Making progress in improving education outcomes, but still short of goal

In The News Tribune, Jordan Schrader reports that the state has shown progress in improving high school graduation rates.

State calculations show 77.2 percent of the class of 2014 graduated from high school in four years, an improvement of 1.2 percentage points from the 2013 class.

The state missed a goal set as part of Gov. Jay Inslee’s initiative to measure government performance that calls for improving by at least two percentage points a year.

“We are making progress, but we have to do something differently to meet our goals in the state of Washington for graduation rates,” Inslee said Wednesday.

Improving educational outcomes is a key objective of the Opportunity Washington: Priorities for Shared Prosperity effort. We have three guiding priorities : Achieve, Connect, Employ. Achieve focuses on education, from early learning through postsecondary education. We agree with the governor that the state is making progress, but that the progress is coming too slowly. From our research report:
As Partnership for Learning, the Washington Roundtable’s education foundation, notes, “In today’s world, a high school diploma is no longer optional for students who want to attain family-wage jobs, and some form of higher education — a two- or four-year college, technical school, or a certificate program — is increasingly necessary.”
Unfortunately, Washington still falls significantly short of this important goal, both in terms of graduation rate and in the preparation of those receiving their diplomas. Of some 60,000 employers who hired in 2012, one in five had difficulty finding qualified applicants.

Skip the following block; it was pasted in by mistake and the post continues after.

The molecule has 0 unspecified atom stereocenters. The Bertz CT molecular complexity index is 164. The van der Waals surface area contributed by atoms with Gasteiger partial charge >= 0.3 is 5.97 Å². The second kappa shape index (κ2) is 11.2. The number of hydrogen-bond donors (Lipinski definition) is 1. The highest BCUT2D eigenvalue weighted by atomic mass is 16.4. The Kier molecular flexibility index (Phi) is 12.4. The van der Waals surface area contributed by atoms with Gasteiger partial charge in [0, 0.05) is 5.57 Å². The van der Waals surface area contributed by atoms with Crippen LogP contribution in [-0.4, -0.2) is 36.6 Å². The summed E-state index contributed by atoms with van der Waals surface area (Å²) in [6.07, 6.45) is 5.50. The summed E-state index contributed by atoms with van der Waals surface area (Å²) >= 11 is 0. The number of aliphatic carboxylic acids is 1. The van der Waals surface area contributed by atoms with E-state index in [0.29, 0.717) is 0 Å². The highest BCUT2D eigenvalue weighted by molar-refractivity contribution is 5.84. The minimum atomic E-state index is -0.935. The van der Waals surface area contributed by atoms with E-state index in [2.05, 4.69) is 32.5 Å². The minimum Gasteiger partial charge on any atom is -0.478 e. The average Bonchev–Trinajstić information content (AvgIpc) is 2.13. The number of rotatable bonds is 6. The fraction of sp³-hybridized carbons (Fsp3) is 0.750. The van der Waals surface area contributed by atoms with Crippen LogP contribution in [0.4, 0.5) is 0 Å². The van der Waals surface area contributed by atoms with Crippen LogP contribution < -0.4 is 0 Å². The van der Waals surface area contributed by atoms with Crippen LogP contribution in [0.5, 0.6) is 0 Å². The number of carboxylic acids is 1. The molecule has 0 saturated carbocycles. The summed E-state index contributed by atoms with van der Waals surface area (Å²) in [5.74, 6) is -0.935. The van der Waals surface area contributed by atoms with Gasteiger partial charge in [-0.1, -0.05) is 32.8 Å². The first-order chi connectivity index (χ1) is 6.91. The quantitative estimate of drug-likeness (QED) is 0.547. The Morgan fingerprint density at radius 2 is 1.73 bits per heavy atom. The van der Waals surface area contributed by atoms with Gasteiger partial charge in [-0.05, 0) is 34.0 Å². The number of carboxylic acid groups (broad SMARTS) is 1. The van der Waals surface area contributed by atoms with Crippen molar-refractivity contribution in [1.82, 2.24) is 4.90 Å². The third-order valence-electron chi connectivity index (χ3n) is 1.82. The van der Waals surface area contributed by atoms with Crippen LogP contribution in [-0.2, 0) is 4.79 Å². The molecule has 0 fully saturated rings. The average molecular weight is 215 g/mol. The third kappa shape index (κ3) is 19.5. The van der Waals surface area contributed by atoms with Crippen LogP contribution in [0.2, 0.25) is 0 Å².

In 2012, Washington ranked 32nd among the states for high school graduation rate, with a rate of 77 percent. Washington’s four-year high school graduation rate in 2013 (for students who began ninth grade in 2009-10) was 76.0 percent. The Washington State Board of Education has established a goal of increasing that number to 89 percent by the end of this decade. The state must meet or exceed this objective to become one of the top 10 states for high school graduation.
Further, we note that the graduation rate is just one important metric.
But the challenge doesn’t end with high school graduation. Of students who graduated from public high school in 2009-10 and enrolled in community and technical college in 2010-11, 57 percent enrolled in at least one pre-college (developmental or remedial) course — most often in math. These disappointing numbers must be foremost in policymakers’ minds as they consider important questions of education policy and funding.
We are confident that progress will be made in the 2015 session. And congratulate the educators in the state on the progress made thus far.